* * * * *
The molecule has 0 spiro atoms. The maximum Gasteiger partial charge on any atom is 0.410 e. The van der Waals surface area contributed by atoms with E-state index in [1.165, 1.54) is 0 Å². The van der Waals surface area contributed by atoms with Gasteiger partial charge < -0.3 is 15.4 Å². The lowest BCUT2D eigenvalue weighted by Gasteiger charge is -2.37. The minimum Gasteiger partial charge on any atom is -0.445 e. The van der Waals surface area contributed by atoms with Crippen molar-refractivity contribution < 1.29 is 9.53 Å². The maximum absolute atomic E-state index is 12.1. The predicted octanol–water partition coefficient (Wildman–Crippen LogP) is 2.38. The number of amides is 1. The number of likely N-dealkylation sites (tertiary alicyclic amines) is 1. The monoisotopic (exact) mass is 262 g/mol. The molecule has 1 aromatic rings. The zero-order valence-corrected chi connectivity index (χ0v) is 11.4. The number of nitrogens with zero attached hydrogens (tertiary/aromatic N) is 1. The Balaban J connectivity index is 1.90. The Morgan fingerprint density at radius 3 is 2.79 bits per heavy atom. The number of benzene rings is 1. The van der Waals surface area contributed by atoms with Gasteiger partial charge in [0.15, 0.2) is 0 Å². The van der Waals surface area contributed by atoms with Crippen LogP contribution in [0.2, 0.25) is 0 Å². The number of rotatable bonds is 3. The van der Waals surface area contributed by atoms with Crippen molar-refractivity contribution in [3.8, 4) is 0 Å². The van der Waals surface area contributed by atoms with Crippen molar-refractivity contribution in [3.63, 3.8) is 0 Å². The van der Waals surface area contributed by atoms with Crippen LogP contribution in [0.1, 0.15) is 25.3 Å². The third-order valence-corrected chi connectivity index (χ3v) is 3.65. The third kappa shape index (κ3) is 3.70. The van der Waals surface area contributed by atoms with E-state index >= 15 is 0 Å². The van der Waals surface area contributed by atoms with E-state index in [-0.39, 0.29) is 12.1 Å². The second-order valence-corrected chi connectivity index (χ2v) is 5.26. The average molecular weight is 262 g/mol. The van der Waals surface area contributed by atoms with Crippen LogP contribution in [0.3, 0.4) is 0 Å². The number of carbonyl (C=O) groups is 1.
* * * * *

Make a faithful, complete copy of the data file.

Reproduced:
The molecule has 0 spiro atoms. The maximum Gasteiger partial charge on any atom is 0.410 e. The van der Waals surface area contributed by atoms with E-state index in [1.165, 1.54) is 0 Å². The van der Waals surface area contributed by atoms with Gasteiger partial charge < -0.3 is 15.4 Å². The lowest BCUT2D eigenvalue weighted by Gasteiger charge is -2.37. The minimum Gasteiger partial charge on any atom is -0.445 e. The van der Waals surface area contributed by atoms with Crippen molar-refractivity contribution < 1.29 is 9.53 Å². The maximum absolute atomic E-state index is 12.1. The predicted octanol–water partition coefficient (Wildman–Crippen LogP) is 2.38. The number of amides is 1. The number of likely N-dealkylation sites (tertiary alicyclic amines) is 1. The monoisotopic (exact) mass is 262 g/mol. The molecule has 1 aromatic rings. The zero-order valence-corrected chi connectivity index (χ0v) is 11.4. The number of nitrogens with zero attached hydrogens (tertiary/aromatic N) is 1. The Balaban J connectivity index is 1.90. The Morgan fingerprint density at radius 3 is 2.79 bits per heavy atom. The number of benzene rings is 1. The van der Waals surface area contributed by atoms with Gasteiger partial charge in [0.15, 0.2) is 0 Å². The van der Waals surface area contributed by atoms with Crippen LogP contribution in [0.2, 0.25) is 0 Å². The number of rotatable bonds is 3. The van der Waals surface area contributed by atoms with Crippen molar-refractivity contribution in [3.8, 4) is 0 Å². The van der Waals surface area contributed by atoms with Crippen molar-refractivity contribution in [3.63, 3.8) is 0 Å². The van der Waals surface area contributed by atoms with Crippen LogP contribution in [0.1, 0.15) is 25.3 Å². The third-order valence-corrected chi connectivity index (χ3v) is 3.65. The third kappa shape index (κ3) is 3.70. The van der Waals surface area contributed by atoms with E-state index >= 15 is 0 Å². The van der Waals surface area contributed by atoms with E-state index in [-0.39, 0.29) is 12.1 Å². The second-order valence-corrected chi connectivity index (χ2v) is 5.26. The average molecular weight is 262 g/mol. The van der Waals surface area contributed by atoms with Crippen LogP contribution in [0.3, 0.4) is 0 Å². The number of carbonyl (C=O) groups is 1.